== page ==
Launched in 2001 at its meeting in Qatar, the Doha round of negotiations lasted for ten years without agreement. The talks were dubbed the 'development' round because of their stated claim to meet the concerns of the countries from the Global South. But this claim has not been a reality. The talks have collapsed several times, and were finally discontinued on the 10th anniversary in December 2011. Australia and some other countries are now attempting to negotiate with a smaller number of countries in particular sectors like services, but this excludes most developing countries.
World Trade Organisation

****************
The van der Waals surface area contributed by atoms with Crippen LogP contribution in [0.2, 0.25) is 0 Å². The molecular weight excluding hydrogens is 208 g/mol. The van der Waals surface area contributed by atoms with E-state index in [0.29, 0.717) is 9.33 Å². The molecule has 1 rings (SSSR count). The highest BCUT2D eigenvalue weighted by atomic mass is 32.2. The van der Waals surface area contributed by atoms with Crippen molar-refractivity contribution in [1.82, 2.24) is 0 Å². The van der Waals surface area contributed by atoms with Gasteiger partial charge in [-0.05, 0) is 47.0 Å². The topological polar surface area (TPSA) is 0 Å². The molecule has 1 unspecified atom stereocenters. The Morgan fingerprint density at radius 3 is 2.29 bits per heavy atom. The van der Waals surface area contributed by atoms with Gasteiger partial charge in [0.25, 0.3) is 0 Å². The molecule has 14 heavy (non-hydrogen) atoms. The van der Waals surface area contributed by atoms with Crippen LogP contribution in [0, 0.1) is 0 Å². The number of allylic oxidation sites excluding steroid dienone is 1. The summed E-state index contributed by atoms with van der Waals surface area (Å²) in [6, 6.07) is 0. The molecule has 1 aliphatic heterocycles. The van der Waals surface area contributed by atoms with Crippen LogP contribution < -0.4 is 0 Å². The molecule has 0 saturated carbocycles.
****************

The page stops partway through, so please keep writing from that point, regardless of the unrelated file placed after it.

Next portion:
The WTO aims to liberalise international trade in goods and services, through removing tariffs, restricting or removing government regulation, and by increasing intellectual property rights. The WTO has attracted widespread criticism and protest for the neo-liberal free market policies that it promotes, along with the World Bank and the International Monetary Fund. The neo-liberal model of development has encouraged the growth of free trade zones in developing countries, based on poor working conditions and low environmental standards, promoting a race to the bottom to attract investors. AFTINET believes that the WTO should develop a fair multilateral trade system which enables governments to regulate in the public interest, gives real recognition to the needs of developing countries and is based on United Nations agreements on human rights, labour rights and the environment.